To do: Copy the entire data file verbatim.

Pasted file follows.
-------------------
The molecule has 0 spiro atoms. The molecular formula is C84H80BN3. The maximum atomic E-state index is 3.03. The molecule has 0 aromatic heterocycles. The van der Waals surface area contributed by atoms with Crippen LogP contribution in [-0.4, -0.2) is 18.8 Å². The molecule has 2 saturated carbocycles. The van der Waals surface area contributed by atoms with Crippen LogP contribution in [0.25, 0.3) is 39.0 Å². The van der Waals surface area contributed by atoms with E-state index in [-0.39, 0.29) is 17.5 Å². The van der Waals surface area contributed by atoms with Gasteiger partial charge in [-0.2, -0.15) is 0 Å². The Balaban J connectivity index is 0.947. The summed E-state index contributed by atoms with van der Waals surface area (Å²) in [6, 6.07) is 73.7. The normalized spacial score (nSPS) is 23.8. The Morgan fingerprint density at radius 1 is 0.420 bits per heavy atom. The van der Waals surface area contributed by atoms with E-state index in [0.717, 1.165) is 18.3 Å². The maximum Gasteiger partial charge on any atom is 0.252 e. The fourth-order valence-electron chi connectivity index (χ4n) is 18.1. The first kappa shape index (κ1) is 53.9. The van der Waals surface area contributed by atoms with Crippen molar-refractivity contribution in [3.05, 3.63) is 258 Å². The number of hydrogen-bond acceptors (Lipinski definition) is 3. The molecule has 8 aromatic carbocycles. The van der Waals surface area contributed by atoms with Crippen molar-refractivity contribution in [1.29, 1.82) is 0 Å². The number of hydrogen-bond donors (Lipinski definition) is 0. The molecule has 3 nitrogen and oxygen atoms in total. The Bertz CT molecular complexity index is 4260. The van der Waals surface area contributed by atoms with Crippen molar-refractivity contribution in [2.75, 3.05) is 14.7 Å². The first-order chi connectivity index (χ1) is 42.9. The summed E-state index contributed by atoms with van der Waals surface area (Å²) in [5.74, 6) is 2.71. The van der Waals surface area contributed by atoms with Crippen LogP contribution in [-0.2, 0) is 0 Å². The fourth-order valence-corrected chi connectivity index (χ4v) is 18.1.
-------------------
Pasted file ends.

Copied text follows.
The molecule has 0 spiro atoms. The molecular formula is C84H80BN3. The maximum atomic E-state index is 3.03. The molecule has 0 aromatic heterocycles. The van der Waals surface area contributed by atoms with Crippen LogP contribution in [-0.4, -0.2) is 18.8 Å². The molecule has 2 saturated carbocycles. The van der Waals surface area contributed by atoms with Crippen LogP contribution in [0.25, 0.3) is 39.0 Å². The van der Waals surface area contributed by atoms with E-state index in [-0.39, 0.29) is 17.5 Å². The van der Waals surface area contributed by atoms with Gasteiger partial charge in [-0.2, -0.15) is 0 Å². The Balaban J connectivity index is 0.947. The summed E-state index contributed by atoms with van der Waals surface area (Å²) in [6, 6.07) is 73.7. The normalized spacial score (nSPS) is 23.8. The Morgan fingerprint density at radius 1 is 0.420 bits per heavy atom. The van der Waals surface area contributed by atoms with E-state index in [0.717, 1.165) is 18.3 Å². The maximum Gasteiger partial charge on any atom is 0.252 e. The fourth-order valence-electron chi connectivity index (χ4n) is 18.1. The first kappa shape index (κ1) is 53.9. The van der Waals surface area contributed by atoms with Crippen molar-refractivity contribution in [3.05, 3.63) is 258 Å². The number of hydrogen-bond acceptors (Lipinski definition) is 3. The molecule has 8 aromatic carbocycles. The van der Waals surface area contributed by atoms with Crippen molar-refractivity contribution in [1.29, 1.82) is 0 Å². The number of hydrogen-bond donors (Lipinski definition) is 0. The molecule has 3 nitrogen and oxygen atoms in total. The Bertz CT molecular complexity index is 4260. The van der Waals surface area contributed by atoms with Crippen molar-refractivity contribution in [2.75, 3.05) is 14.7 Å². The first-order chi connectivity index (χ1) is 42.9. The summed E-state index contributed by atoms with van der Waals surface area (Å²) in [5.74, 6) is 2.71. The van der Waals surface area contributed by atoms with Crippen LogP contribution in [-0.2, 0) is 0 Å². The fourth-order valence-corrected chi connectivity index (χ4v) is 18.1.